Even if investors saw a climb in shares mid-day, the final hour left everyone, not just automakers, wondering how much should they worry over China’s economic slowdown and what impact it will have at a global level.
With auto sales in the U.S. up at the strongest rate in more than a decade, drivers and potential drivers might be intrigued by why this is happening. The reason is simple: both General Motors and Ford Motors depend on their Chinese operations.
GM sells more units in China with its partners than it actually does in the U.S. However, Fiat Chrysler has a smaller auto presence in China. Nonetheless, the Detroit Three automakers saw a big decline in their stock shares, and the percentages are even higher that the broader market indices.
GM has been selling more cars in China than North America for a major part of the last decade, while The falling sales there will definitely weaken GM and Ford profits for the second half of the year.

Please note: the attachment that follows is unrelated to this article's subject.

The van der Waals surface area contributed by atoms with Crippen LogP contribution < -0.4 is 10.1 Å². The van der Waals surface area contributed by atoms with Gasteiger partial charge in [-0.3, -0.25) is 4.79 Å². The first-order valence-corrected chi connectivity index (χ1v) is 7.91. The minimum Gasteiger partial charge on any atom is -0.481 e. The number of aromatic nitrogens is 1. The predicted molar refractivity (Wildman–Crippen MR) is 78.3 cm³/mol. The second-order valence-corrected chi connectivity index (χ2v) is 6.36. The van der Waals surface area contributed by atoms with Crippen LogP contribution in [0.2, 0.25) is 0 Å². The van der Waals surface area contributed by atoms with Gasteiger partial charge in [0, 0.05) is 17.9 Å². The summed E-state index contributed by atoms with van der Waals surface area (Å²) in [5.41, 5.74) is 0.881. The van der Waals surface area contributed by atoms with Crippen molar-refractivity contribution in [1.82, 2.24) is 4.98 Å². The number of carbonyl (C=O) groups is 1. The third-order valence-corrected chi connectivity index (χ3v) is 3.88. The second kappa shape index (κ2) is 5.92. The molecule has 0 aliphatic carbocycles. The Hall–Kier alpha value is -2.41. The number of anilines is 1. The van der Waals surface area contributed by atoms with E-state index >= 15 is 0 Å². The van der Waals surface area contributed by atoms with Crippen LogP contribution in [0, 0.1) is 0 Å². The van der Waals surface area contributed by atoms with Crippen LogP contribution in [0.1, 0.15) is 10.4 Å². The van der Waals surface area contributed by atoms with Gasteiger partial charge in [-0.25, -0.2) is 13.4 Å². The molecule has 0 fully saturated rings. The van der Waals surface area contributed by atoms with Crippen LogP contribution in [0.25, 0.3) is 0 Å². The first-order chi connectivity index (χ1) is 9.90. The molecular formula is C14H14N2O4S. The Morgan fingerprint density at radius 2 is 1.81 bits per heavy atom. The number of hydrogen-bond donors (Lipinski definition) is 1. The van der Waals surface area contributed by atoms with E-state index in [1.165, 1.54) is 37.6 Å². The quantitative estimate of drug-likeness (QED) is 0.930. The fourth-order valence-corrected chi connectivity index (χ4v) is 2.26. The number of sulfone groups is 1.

There has to be a ray of sunshine for carmakers, and that is North America being a very profitable auto center, which puts off a huge part of the heat that is happening overseas. We will not know for sure if this will help automakers cushion the blow, but in a matter of weeks or months, we will take a perspective look and watch how things would have evolved.
GM shares went down 6.1%, from $29.60 to $27.80, reaching its lowest of $24.62 in the first 30 minutes after the opening bell. Ford also saw a decline of 4.8%, down to $13.19 per share, and FCA, which has a significantly smaller presence in China, saw their shares plummeting 5.7% for the day.
After its worst week in four year, the Dow Jones Industrial Average saw a decline of 3.6%, losing 100 points per minute since the stock opening.